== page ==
Effect of plasma spray processing variations on particle melting and splat spreading of hydroxylapatite and alumina
Department of Materials Science and Engineering
Splats of hydroxylapatite (HA) and alumina were obtained via plasma spraying using systematically varied combinations of plasma velocity and temperature, which were achieved by altering the primary plasma gas flow rate and plasma gas composition. Particle size was also varied in the case of alumina. Splat spreading was quantified via computer- aided image analysis as a function of processing variations. A comparison of the predicted splat dimensions from a model developed by Madejski with experimental observations of HA and alumina splats was performed. The model tended to underestimate the HA splat sizes, suggesting that evaporation of smaller particles occurred under the chosen experimental conditions, and to overestimate the observed alumina splat dimensions. Based on this latter result and on the surface appearance of the substrates, incomplete melting appeared to take place in all but the smaller alumina particles. Analysis of the spreading data as a function of the processing variations indicated that the particle size as well as the plasma temperature and velocity influenced the extent of particle melting. Based on these data and other considerations, a physical model was developed that described the degree of particle melting in terms of material and processing parameters. The physical model correctly predicted the relative splat spreading behavior of HA and alumina, assuming that spreading was directly linked to the extent of particle melting.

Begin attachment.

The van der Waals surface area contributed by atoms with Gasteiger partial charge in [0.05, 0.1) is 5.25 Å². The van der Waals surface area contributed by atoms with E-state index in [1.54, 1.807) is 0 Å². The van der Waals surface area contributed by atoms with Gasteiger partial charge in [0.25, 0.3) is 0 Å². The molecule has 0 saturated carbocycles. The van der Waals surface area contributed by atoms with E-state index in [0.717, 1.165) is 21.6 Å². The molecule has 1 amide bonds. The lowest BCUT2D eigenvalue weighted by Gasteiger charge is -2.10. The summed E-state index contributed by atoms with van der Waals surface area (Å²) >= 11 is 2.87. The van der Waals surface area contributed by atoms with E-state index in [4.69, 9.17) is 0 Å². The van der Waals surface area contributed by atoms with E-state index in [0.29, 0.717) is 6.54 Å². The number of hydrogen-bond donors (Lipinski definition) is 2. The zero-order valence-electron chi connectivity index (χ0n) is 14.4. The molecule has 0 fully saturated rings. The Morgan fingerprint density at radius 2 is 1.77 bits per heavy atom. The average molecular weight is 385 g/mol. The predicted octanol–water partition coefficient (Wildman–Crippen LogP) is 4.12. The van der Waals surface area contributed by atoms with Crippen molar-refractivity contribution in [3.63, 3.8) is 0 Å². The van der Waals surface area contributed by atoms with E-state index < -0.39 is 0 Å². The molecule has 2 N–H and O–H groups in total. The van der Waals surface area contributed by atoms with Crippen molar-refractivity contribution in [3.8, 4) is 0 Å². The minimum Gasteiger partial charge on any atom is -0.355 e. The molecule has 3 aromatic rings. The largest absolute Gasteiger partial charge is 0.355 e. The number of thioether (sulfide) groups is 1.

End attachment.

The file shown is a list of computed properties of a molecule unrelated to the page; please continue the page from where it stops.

Journal of Thermal Spray Technology
Effect of plasma spray processing variations on particle melting and splat spreading of hydroxylapatite and alumina.
Journal of Thermal Spray Technology,
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